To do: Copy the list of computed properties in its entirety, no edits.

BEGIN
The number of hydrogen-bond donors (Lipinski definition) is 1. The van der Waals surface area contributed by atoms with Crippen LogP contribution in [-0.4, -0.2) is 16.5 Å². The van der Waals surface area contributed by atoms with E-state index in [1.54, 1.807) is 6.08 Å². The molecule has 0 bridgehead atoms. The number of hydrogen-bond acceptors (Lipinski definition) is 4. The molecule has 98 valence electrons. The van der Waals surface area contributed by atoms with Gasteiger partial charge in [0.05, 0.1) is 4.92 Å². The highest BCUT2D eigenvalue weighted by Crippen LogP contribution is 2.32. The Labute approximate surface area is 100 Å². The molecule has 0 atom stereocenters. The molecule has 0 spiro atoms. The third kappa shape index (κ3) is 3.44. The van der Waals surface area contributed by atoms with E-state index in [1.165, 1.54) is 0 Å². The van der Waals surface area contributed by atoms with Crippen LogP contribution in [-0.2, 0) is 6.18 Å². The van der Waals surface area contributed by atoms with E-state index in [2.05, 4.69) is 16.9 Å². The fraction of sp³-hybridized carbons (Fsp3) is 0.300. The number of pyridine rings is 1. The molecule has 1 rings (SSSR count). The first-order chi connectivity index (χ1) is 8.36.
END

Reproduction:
The number of hydrogen-bond donors (Lipinski definition) is 1. The van der Waals surface area contributed by atoms with Crippen LogP contribution in [-0.4, -0.2) is 16.5 Å². The van der Waals surface area contributed by atoms with E-state index in [1.54, 1.807) is 6.08 Å². The molecule has 0 bridgehead atoms. The number of hydrogen-bond acceptors (Lipinski definition) is 4. The molecule has 98 valence electrons. The van der Waals surface area contributed by atoms with Gasteiger partial charge in [0.05, 0.1) is 4.92 Å². The highest BCUT2D eigenvalue weighted by Crippen LogP contribution is 2.32. The Labute approximate surface area is 100 Å². The molecule has 0 atom stereocenters. The molecule has 0 spiro atoms. The third kappa shape index (κ3) is 3.44. The van der Waals surface area contributed by atoms with E-state index in [1.165, 1.54) is 0 Å². The van der Waals surface area contributed by atoms with Crippen LogP contribution in [-0.2, 0) is 6.18 Å². The van der Waals surface area contributed by atoms with E-state index in [2.05, 4.69) is 16.9 Å². The fraction of sp³-hybridized carbons (Fsp3) is 0.300. The number of pyridine rings is 1. The molecule has 1 rings (SSSR count). The first-order chi connectivity index (χ1) is 8.36.